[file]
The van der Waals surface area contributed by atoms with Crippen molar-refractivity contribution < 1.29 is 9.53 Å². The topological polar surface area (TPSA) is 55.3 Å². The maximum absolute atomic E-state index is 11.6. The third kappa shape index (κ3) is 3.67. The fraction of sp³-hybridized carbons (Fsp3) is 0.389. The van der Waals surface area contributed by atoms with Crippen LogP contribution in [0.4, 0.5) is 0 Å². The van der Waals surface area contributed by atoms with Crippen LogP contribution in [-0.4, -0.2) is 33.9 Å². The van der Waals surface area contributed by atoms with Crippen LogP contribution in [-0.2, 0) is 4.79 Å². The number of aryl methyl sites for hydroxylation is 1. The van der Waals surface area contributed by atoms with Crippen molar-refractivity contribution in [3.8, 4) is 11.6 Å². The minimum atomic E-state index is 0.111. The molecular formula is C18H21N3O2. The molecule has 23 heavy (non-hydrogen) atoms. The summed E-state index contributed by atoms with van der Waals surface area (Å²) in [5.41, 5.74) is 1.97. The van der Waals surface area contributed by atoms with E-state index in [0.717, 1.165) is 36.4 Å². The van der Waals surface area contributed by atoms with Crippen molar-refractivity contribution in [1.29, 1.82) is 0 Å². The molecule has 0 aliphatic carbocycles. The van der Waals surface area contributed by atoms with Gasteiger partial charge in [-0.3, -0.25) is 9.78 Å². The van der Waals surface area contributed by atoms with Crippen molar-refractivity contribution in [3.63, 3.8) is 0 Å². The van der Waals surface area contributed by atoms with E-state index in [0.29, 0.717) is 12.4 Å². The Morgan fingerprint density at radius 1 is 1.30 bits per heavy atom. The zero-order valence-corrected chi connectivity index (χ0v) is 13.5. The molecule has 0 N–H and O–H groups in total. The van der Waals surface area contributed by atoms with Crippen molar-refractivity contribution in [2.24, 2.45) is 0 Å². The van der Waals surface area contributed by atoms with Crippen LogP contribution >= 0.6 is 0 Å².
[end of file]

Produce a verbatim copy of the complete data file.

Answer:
The van der Waals surface area contributed by atoms with Crippen molar-refractivity contribution < 1.29 is 9.53 Å². The topological polar surface area (TPSA) is 55.3 Å². The maximum absolute atomic E-state index is 11.6. The third kappa shape index (κ3) is 3.67. The fraction of sp³-hybridized carbons (Fsp3) is 0.389. The van der Waals surface area contributed by atoms with Crippen LogP contribution in [0.4, 0.5) is 0 Å². The van der Waals surface area contributed by atoms with Crippen LogP contribution in [-0.4, -0.2) is 33.9 Å². The van der Waals surface area contributed by atoms with Crippen LogP contribution in [-0.2, 0) is 4.79 Å². The number of aryl methyl sites for hydroxylation is 1. The van der Waals surface area contributed by atoms with Crippen molar-refractivity contribution in [3.8, 4) is 11.6 Å². The minimum atomic E-state index is 0.111. The molecular formula is C18H21N3O2. The molecule has 23 heavy (non-hydrogen) atoms. The summed E-state index contributed by atoms with van der Waals surface area (Å²) in [5.41, 5.74) is 1.97. The van der Waals surface area contributed by atoms with E-state index in [0.717, 1.165) is 36.4 Å². The van der Waals surface area contributed by atoms with Crippen molar-refractivity contribution in [1.29, 1.82) is 0 Å². The molecule has 0 aliphatic carbocycles. The van der Waals surface area contributed by atoms with Gasteiger partial charge in [-0.3, -0.25) is 9.78 Å². The van der Waals surface area contributed by atoms with Crippen molar-refractivity contribution in [3.63, 3.8) is 0 Å². The van der Waals surface area contributed by atoms with E-state index in [0.29, 0.717) is 12.4 Å². The Morgan fingerprint density at radius 1 is 1.30 bits per heavy atom. The zero-order valence-corrected chi connectivity index (χ0v) is 13.5. The molecule has 0 N–H and O–H groups in total. The van der Waals surface area contributed by atoms with Crippen molar-refractivity contribution in [2.24, 2.45) is 0 Å². The van der Waals surface area contributed by atoms with Crippen LogP contribution >= 0.6 is 0 Å².